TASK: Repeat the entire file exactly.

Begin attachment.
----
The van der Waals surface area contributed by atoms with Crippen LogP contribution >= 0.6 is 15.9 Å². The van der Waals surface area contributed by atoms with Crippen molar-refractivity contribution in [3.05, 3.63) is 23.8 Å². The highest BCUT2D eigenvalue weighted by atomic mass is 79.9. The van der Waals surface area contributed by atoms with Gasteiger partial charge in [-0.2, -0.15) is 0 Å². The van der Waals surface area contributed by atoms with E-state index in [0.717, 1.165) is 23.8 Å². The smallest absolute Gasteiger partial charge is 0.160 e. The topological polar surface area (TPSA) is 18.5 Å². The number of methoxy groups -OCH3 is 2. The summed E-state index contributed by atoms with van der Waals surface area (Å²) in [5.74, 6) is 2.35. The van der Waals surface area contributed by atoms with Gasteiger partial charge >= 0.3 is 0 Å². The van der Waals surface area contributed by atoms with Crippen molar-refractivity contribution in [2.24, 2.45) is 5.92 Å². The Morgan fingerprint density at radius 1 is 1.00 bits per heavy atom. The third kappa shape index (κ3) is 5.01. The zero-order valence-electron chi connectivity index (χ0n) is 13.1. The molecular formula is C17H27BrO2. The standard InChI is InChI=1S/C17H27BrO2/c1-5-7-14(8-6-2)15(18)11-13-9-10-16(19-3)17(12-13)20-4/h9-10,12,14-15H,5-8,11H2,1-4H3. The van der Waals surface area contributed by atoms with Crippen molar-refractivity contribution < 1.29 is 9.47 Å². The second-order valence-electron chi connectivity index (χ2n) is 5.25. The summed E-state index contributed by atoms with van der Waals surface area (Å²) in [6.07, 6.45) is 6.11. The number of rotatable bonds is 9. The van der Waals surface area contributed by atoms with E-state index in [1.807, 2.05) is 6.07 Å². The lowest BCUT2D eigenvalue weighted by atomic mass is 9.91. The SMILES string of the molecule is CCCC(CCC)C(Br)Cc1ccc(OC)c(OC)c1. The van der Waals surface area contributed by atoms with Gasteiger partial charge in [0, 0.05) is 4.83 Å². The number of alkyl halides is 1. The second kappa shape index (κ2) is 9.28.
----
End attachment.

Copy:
The van der Waals surface area contributed by atoms with Crippen LogP contribution >= 0.6 is 15.9 Å². The van der Waals surface area contributed by atoms with Crippen molar-refractivity contribution in [3.05, 3.63) is 23.8 Å². The highest BCUT2D eigenvalue weighted by atomic mass is 79.9. The van der Waals surface area contributed by atoms with Gasteiger partial charge in [-0.2, -0.15) is 0 Å². The van der Waals surface area contributed by atoms with E-state index in [0.717, 1.165) is 23.8 Å². The smallest absolute Gasteiger partial charge is 0.160 e. The topological polar surface area (TPSA) is 18.5 Å². The number of methoxy groups -OCH3 is 2. The summed E-state index contributed by atoms with van der Waals surface area (Å²) in [5.74, 6) is 2.35. The van der Waals surface area contributed by atoms with Gasteiger partial charge >= 0.3 is 0 Å². The van der Waals surface area contributed by atoms with Crippen molar-refractivity contribution in [2.24, 2.45) is 5.92 Å². The Morgan fingerprint density at radius 1 is 1.00 bits per heavy atom. The third kappa shape index (κ3) is 5.01. The zero-order valence-electron chi connectivity index (χ0n) is 13.1. The molecular formula is C17H27BrO2. The standard InChI is InChI=1S/C17H27BrO2/c1-5-7-14(8-6-2)15(18)11-13-9-10-16(19-3)17(12-13)20-4/h9-10,12,14-15H,5-8,11H2,1-4H3. The van der Waals surface area contributed by atoms with Crippen molar-refractivity contribution < 1.29 is 9.47 Å². The second-order valence-electron chi connectivity index (χ2n) is 5.25. The summed E-state index contributed by atoms with van der Waals surface area (Å²) in [6.07, 6.45) is 6.11. The number of rotatable bonds is 9. The van der Waals surface area contributed by atoms with E-state index in [1.807, 2.05) is 6.07 Å². The lowest BCUT2D eigenvalue weighted by atomic mass is 9.91. The SMILES string of the molecule is CCCC(CCC)C(Br)Cc1ccc(OC)c(OC)c1. The van der Waals surface area contributed by atoms with Gasteiger partial charge in [0, 0.05) is 4.83 Å². The number of alkyl halides is 1. The second kappa shape index (κ2) is 9.28.